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How to respond to negative reviews

By Marty Nemec

Three tips to help your business keep negative reviews from hurting its reputation


Almost every business will receive negative online reviews, and there is nothing wrong with that; it’s better to get some kind of feedback so you can improve your products and services. Plus, those bad reviews also add credibility to the positive reviews.


However, mishandling negative reviews can do long-term damage to your company’s reputation. If you have received negative reviews or want to proactively make a plan to handle those reviews when they arise, read these tips and don’t let your reputation take a hit.


Carefully respond to negative feedback.

There is no better tactic than directly responding to the customers who have complaints. Sometimes the complaints are about real issues that could be affecting many more people. These customers should be engaged so that the root of the problem is exposed and addressed. Many customers will happily change the negative review or become customers again if offered a simple heartfelt apology and a coupon or gift for the inconvenience that your mistake caused.


Never fake positive reviews.

Faking positive reviews is a black hat technique that many companies utilize. While making fake positive reviews would theoretically cancel out negative reviews, it just isn’t that effective in real life. This is mainly because the average customer can see right through the trickery.


What seems like a clever fix for a problem to a company is a painfully obvious attack on trust to the customer. When customers realize that some reviews are fake, it causes them to not only question all of the positive reviews, but also the ethics of the entire company. The reputational damage that stems from this can be catastrophic, especially if your company has multiple competitors. Many customers will gladly pay more for a product made by a trusted company.


Some companies think they won’t get caught if they use an outside person or company that specializes in making fake reviews. While this is a possibility, it is still risky. Also, having fake reviews offset the negative reviews doesn’t actually solve the problem. More negative reviews will continue to come unless the issues are fixed. This is most easily addressed by responding directly to the disgruntled customer.


Take the complaint to a private medium.

Complaints on social media always carry the possibility of producing a “snowball effect.” It isn’t uncommon to have other customers or social media users jump into conversations and join the attack on your company. Some of these people have real complaints and others might just be strangers looking for attention. Regardless, this can lead to multiple complaints and insults piling on you with no possible way to make everyone happy. Plus, giving away coupons to people publicly can motivate others to complain because they think they might get something for free.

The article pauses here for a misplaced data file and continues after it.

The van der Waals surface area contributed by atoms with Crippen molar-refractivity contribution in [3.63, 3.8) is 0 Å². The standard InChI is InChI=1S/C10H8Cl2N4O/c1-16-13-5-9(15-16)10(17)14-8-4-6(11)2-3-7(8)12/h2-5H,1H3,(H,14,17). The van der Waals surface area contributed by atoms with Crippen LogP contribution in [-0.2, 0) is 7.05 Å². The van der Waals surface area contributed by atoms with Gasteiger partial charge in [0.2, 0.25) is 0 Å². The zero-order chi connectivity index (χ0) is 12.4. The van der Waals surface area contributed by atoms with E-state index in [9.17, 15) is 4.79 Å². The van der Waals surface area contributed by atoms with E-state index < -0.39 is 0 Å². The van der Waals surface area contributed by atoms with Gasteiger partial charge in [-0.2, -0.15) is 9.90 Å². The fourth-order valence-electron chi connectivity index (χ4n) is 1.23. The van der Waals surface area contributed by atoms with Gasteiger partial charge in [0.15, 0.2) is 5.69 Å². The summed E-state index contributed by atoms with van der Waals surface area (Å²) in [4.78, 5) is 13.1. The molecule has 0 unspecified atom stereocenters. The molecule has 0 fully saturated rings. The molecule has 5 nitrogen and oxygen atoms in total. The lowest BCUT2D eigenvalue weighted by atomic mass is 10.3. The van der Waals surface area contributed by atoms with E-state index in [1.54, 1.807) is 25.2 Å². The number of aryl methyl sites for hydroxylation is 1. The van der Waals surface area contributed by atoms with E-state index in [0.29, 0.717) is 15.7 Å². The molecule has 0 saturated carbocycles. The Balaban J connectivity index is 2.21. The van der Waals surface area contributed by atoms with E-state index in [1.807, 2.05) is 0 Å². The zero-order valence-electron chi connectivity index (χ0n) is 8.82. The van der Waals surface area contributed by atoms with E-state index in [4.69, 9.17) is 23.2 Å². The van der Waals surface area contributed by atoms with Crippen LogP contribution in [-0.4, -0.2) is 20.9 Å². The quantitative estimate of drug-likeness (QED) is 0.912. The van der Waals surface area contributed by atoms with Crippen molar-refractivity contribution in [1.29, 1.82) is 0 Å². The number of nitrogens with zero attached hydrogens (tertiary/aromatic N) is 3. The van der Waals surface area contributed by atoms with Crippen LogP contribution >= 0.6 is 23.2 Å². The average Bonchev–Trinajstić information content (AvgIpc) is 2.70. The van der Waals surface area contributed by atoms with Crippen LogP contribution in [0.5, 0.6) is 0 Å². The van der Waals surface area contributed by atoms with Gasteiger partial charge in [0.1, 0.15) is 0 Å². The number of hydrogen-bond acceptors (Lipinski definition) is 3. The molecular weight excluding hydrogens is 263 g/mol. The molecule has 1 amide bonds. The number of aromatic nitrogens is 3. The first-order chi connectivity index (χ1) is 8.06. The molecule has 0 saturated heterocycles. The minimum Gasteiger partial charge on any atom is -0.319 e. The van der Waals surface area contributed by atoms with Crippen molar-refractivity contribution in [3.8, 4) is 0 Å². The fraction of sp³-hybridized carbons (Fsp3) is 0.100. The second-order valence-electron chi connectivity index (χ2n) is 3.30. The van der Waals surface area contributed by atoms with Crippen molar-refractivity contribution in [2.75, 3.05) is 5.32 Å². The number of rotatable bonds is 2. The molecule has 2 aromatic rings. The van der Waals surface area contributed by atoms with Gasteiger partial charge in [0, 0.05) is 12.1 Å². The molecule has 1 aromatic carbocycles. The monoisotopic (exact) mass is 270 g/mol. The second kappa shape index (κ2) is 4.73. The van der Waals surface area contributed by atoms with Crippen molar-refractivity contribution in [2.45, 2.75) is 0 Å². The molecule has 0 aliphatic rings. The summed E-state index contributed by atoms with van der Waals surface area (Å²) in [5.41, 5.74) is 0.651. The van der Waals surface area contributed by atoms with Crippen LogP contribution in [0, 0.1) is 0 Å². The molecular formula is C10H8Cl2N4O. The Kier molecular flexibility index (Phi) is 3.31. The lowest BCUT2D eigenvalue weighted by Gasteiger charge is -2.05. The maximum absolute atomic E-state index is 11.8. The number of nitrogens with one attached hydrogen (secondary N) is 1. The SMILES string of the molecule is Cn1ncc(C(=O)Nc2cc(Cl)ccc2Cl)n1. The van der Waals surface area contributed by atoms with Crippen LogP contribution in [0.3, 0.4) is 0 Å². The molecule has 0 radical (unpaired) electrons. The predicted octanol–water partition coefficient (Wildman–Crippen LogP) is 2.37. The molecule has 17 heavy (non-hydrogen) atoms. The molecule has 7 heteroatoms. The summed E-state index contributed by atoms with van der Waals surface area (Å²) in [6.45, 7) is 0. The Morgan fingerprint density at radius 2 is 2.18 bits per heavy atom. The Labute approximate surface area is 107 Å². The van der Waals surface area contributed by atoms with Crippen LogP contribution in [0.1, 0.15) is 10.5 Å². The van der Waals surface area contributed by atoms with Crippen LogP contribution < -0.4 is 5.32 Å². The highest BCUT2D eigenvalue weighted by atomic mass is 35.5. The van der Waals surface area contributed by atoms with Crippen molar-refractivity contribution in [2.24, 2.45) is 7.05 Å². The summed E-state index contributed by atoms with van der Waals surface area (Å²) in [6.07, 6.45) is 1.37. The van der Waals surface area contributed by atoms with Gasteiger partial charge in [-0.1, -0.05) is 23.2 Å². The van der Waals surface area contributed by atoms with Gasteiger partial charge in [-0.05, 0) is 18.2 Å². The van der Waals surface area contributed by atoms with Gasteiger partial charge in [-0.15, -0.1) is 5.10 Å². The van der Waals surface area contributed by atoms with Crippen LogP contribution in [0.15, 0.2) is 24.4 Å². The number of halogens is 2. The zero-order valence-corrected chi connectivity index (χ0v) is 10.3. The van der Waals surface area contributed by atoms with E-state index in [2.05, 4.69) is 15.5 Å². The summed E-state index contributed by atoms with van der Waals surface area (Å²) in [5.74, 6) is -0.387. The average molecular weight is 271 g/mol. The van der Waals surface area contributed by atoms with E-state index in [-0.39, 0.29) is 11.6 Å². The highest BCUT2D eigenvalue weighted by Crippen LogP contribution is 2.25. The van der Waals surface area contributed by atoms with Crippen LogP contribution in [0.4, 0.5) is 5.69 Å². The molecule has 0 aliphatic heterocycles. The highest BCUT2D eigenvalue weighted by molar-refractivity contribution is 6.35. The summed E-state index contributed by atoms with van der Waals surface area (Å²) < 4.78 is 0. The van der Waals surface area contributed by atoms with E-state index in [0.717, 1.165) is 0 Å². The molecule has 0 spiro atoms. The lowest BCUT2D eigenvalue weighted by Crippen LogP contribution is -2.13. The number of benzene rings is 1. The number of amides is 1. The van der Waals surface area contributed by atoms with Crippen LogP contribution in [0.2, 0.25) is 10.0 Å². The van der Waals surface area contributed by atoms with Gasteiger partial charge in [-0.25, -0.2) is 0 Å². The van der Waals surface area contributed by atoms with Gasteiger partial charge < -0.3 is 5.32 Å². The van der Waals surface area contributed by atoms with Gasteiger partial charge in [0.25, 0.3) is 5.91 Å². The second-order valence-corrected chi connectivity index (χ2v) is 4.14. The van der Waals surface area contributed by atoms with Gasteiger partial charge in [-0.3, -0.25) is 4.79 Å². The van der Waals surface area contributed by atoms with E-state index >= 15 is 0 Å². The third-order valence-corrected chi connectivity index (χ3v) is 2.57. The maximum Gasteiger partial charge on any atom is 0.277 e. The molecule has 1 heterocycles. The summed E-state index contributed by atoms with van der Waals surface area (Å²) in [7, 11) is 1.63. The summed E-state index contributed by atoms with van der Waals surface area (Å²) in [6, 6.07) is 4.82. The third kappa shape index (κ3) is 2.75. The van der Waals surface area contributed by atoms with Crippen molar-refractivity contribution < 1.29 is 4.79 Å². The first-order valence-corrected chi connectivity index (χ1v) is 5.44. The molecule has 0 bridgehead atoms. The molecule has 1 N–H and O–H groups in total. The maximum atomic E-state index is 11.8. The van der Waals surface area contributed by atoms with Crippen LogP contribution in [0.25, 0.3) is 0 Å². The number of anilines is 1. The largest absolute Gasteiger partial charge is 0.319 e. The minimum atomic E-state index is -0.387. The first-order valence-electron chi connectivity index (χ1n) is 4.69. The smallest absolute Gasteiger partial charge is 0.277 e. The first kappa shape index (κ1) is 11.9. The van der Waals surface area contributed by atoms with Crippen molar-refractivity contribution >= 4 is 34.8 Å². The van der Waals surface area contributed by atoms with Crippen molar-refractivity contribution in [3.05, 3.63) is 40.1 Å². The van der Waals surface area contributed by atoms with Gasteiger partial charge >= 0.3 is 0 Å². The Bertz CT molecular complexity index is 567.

The most effective way to counter this effect is to take the conversation to email or the complaint’s original platform’s messaging service (like Facebook messages). However, don’t mistake the private conversation as an excuse to abandon politeness and company policies. Threats and unfair treatment can easily be copied and pasted (or worse, screencapped), which means they can easily find themselves back in a public forum, which would make everything infinitely worse. If that happens, the negative reviews and reputation damage are probably unfixable.


Just like every problem, a negative review is best solved strategically. There is no room for panicking or making rash decisions. Communicating with the customer is almost always the best approach, and these tips should help.


Are you worried about your company’s online reputation? Give us a call at Axia Public Relations or read our e-book, “Online Reputation Management.” We would also love to read any opinion or insight you have on the matter in the comment section.

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nemec-marty-axia-prMarty joined Axia in summer 2013 as an intern and is now a blogger for the company. Marty has written for the University of North Florida’s paper, The Spinnaker, and interned at Clay Today and Folio Weekly prior to coming to Axia. While at school, he was also able to blog for The Huffington Post as well as write a front-page story for The Florida Times-Union. Marty is a graduate of the University of North Florida with a Bachelor of Science in multimedia journalism and production and hails from Middleburg, Fla. Connect with Marty on Twitter at @MartyFNemec and Axia Public Relations at @axiapr.



Topics: public relations, PR tips, online review management, shared media

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